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Problems with Out-of-body Experiences

Problems with Out-of-body Experiences

We need to be careful of some of the reports of out of body experiences. Some are not Biblical in what is reported and can lead many astray. I find this to be true of reports in Life after life by Raymond A. Moody, Jr. He summarized his finding with these statements.

“Even those who previously had some traditional conviction about the nature of the afterlife world seem to have moved away from it to some degree following their own brushes with death. In fact, in all the reports I have gathered, not one person has described the cartoonist’s heaven of pearly gates, golden streets, and winged, harp-playing angels, nor a hell of flames and demons with pitchforks.”

“So, in most cases, the reward-punishment model of the afterlife is abandoned and disavowed, even by many who had been accustomed to thinking in those terms. They found, much to their amazements, that even when their most apparently awful and sinful deeds were made manifest before the being of light, the being responded not with anger and rage, but rather only with understanding, and even with humor. As one woman went through the review of her life with this being, she saw some scenes in which she had failed to show love and had shown selfishness. Yet, she says, ‘His attitude when we came to these scenes was just that I had been learning, even then.’ In place of this old model, many seemed to have returned with a new model and a new understanding of the world beyond — a vision which features not unilateral judgment, but rather cooperative development towards the ultimate end of self-realization. According to these new views, development of the soul, especially in the spiritual faculties of love and knowledge, does not stop upon death. Rather, it continues on the other side, perhaps eternally, but certainly for a person of time and to a depth which can only be glimpsed, while we are still in physical bodies, ‘through a glass, darkly'”(pp 70).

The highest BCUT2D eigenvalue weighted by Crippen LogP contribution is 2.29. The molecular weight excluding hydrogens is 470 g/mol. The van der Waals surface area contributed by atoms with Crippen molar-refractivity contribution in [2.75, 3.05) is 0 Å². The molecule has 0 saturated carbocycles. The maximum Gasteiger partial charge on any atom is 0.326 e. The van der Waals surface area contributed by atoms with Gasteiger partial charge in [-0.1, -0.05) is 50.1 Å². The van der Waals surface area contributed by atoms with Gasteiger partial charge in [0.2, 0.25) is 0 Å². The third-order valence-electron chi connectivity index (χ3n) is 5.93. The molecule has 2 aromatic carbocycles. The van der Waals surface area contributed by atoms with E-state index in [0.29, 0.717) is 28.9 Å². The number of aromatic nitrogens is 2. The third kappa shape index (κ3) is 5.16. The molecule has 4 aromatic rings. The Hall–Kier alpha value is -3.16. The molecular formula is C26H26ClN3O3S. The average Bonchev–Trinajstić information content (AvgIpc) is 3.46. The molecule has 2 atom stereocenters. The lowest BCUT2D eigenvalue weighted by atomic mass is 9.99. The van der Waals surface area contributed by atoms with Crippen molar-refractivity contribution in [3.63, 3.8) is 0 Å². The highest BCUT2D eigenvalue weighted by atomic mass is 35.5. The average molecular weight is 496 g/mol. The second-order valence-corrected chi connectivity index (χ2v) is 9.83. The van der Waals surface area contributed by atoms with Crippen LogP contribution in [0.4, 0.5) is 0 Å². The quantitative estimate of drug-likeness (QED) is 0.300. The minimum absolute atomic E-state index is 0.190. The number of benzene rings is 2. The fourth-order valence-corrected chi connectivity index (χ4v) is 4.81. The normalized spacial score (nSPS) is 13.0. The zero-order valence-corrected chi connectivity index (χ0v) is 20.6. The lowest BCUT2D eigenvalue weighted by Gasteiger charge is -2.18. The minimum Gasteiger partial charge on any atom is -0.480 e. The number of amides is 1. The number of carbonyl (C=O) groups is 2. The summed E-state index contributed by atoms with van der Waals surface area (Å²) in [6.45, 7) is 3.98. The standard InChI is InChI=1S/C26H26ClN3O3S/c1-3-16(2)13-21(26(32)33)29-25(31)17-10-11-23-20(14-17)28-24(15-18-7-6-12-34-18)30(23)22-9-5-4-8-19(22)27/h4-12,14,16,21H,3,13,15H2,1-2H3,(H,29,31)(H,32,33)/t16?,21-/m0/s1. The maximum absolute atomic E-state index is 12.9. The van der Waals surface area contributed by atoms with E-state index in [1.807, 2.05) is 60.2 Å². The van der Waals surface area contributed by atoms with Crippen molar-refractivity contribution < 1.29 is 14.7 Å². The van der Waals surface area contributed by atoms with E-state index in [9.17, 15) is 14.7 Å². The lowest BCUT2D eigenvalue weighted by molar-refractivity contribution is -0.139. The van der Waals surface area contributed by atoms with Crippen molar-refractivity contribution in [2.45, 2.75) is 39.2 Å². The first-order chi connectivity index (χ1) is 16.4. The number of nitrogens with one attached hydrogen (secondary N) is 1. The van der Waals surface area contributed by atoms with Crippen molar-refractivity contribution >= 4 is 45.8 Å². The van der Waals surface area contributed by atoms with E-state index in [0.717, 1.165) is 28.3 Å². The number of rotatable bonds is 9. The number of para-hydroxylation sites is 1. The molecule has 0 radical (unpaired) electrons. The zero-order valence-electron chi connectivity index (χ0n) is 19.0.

Many of the stories in Moody’s book appear to have a New Age spin. I cannot find anywhere that Moody reports any really bad experiences, even from those who did not believe Christianity. Dr. Maurice Rawlings, M.D. wrote his book Beyond Death’s Door to show that there are bad experiences as well as good. He states: “One fifth of those interviewed after resuscitation report out of body experiences. Unpleasant experiences in my study have turned out to be at least as frequent as the pleasant ones.”

“Those who returned to life believing that there is no final judgment may have been deceived, ‘And no wonder, for even Satan disguises himself as an angel of light’ (2 Cor. 11:24)” (pp 29).

Later in his book, Dr. Rawlings makes this statement: “Let me tell you how I began my study of after-death experiences. I began following published report of Elisabeth Kubler-Ross (finally compiled in her book on Death and Dying) and Dr. Raymond Moody’s reports in Life After Life. Except for cases of attempted suicide, all of their published reports represented unbelievably good experiences. I couldn’t believe this! Their case reports were too pleasant, too euphoric to be true, I thought. As a youth I had been taught there was a ‘good place’ and a ‘bad place,’ a heaven and a hell. After the experience of resuscitating a man who said he was in hell and my subsequent belief in scriptural truth, I assumed that some would go to the ‘bad place.’ But almost all of these case reports spoke only of a ‘good place.’ It even occurred to me that some of the ‘good’ experiences could have been false impressions, perhaps created by Satan appearing as on ‘angel of light’ (2 Cor. 11:14)…”